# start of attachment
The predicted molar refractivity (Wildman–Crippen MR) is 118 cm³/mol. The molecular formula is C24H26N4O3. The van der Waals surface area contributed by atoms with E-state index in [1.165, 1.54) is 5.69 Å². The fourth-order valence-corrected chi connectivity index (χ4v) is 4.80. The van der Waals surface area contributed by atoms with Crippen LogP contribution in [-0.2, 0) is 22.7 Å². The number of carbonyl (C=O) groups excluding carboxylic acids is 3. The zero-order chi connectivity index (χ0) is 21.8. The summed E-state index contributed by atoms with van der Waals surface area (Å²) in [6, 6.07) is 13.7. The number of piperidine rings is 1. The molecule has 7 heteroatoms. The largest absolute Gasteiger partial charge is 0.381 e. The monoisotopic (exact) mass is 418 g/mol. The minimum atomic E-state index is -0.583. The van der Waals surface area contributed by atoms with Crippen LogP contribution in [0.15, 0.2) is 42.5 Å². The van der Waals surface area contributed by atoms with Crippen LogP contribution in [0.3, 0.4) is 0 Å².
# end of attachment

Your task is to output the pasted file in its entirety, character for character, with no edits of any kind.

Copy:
The predicted molar refractivity (Wildman–Crippen MR) is 118 cm³/mol. The molecular formula is C24H26N4O3. The van der Waals surface area contributed by atoms with E-state index in [1.165, 1.54) is 5.69 Å². The fourth-order valence-corrected chi connectivity index (χ4v) is 4.80. The van der Waals surface area contributed by atoms with Crippen LogP contribution in [-0.2, 0) is 22.7 Å². The number of carbonyl (C=O) groups excluding carboxylic acids is 3. The zero-order chi connectivity index (χ0) is 21.8. The summed E-state index contributed by atoms with van der Waals surface area (Å²) in [6, 6.07) is 13.7. The number of piperidine rings is 1. The molecule has 7 heteroatoms. The largest absolute Gasteiger partial charge is 0.381 e. The monoisotopic (exact) mass is 418 g/mol. The minimum atomic E-state index is -0.583. The van der Waals surface area contributed by atoms with Crippen LogP contribution in [0.15, 0.2) is 42.5 Å². The van der Waals surface area contributed by atoms with Crippen LogP contribution in [0.3, 0.4) is 0 Å².